Charles Joseph Fritscher (1884)


Charles Joseph Fritscher, the son of Joseph and Theresia Appel Fritscher, and grandson of Johann (1810) and Anna Fritscher,  was born July 10, 1884 in Heron Lake, Jackson County, Minnesota.  He was baptized as Joseph Charles, but became known as Charles or Charley very early on, and eventually Charles Joseph.  Charles had a fair complexion with dark, almost black, hair and blue eyes.  At the age of about eight, Charles moved with his parents to Pilot Point, Texas in 1892.  It was there that he grew to manhood and eventually married Dorothea (Dora) Zipperer.  Dora had been born in 1890, in Nebraska in a small community on the Kansas-Nebraska border called Odell in Washington County, Nebraska.  Dora lost her mother when she was an infant.  Her father, Joseph Zipperer, moved the family back to Michigan for a brief time.  It was there that he met his second wife, Margaret Stodola.  After Joseph and Margaret married they moved the family to the settlement at Pilot Point, Texas but Dora remained behind in Minnesota with an aunt and was about four years old when she rejoined the family in Texas.  Dora grew up in the Church parish and it was there that she met Charles Fritscher.

Charles Joseph Fritscher and Dorothea Zipperer were married July 21, 1908, at St. Thomas Catholic Church in Pilot Point, Texas, surrounded by their large families and many friends.  All five of Charles and Dora's children were born in Pilot Point.  Their baptism records were located there, and they were recorded on the 1900 and 1910 census in Pilot Point. Charles' mother, Theresia Appel Fritscher died only a few  years after the family arrived in Texas.   It was not until 1909 that, Charles' father, Joseph, finally married again, to a woman named Susanna (I have not yet found her maiden name.)  In 1918, at the age of 34, Charles registered for the draft. He was described there as being of moderate height, although he was only about 5 feet 7 inches tall. It also identified that he had grey eyes instead of blue. He was living in Tioga, Grayson County, Texas at the time, and registered with the Draft Board in Sherman, Texas. At the time of WWI, there were three rounds of the draft.  The first registration on June 5, 1917 included men born between June 1886 and June 1896.  The second registration on June 5, 1918 extended the age limit to include men a year younger registering men born between June 1896 and August 1897.  The third round of registrations just three months later, on September 12, 1918, included men as old as 46, and as young as 18.  Charles was registered in the third registration which included men born between September 1872 and September 1900.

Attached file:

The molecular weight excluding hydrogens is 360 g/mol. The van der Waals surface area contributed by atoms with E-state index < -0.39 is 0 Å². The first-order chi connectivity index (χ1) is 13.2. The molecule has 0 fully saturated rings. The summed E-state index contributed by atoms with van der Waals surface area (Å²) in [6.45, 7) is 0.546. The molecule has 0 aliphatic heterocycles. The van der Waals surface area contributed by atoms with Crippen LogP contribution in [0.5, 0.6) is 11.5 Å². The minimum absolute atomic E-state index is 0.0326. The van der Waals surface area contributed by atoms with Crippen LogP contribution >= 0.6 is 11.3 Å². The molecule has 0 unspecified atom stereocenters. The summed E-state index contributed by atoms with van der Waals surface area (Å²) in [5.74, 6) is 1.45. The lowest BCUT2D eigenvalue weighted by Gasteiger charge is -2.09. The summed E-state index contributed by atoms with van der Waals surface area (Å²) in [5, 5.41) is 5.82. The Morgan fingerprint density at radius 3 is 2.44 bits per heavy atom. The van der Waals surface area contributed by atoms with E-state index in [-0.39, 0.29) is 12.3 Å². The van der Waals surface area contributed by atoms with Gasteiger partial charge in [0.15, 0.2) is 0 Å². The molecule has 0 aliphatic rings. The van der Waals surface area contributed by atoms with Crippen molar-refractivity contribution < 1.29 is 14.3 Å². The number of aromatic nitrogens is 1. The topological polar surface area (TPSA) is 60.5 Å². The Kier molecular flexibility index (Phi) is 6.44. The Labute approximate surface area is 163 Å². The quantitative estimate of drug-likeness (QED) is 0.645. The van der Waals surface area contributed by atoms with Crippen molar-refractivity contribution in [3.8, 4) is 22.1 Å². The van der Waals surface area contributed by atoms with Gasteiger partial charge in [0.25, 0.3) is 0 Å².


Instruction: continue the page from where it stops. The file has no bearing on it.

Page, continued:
It was after that time when Charles and Dora moved their family to Cooke County, Texas where they were enumerated on the 1920 census.  

Another German Catholic community had been developed by the Flusche brothers in Muenster, Cooke County, Texas.  Several of Dora's siblings had settled in the area and had encouraged Dora and Charles to come to the area to be near them. Her brother, Joseph Zipperer and his wife Josephine had settled there to begin their family; her sister Mary and husband Philip Berend, and also her brother Rudolph and wife Frances settled there. 


Charles and Dora and their 5 children are found on the census in Cooke County, Texas in 1920.
E.D. 27, Justice Pct. # 1, page 12B, family 195/196.
C. J. Fritscher 35, head - own property, farmer, MN, parents both Germany (was actually Austria).
Dora 30, wife born NE, parents both Germany (was actually Bohemia, Austria)
Rudolph 10            (Children were all born in Texas)
Laura 8                 (Rudolph and Laura were both attending school.)
Julius 6
Albert 4
Frances 1 5/12
Note: Justice Pct. 1 is described as: "excluding Gainesville, beginning at the mouth of Fish Creek where same empties into the Red River, thence up Fish Creek with its meanderings to the west boundary line of the Hiram Sadler survey and to point on the west."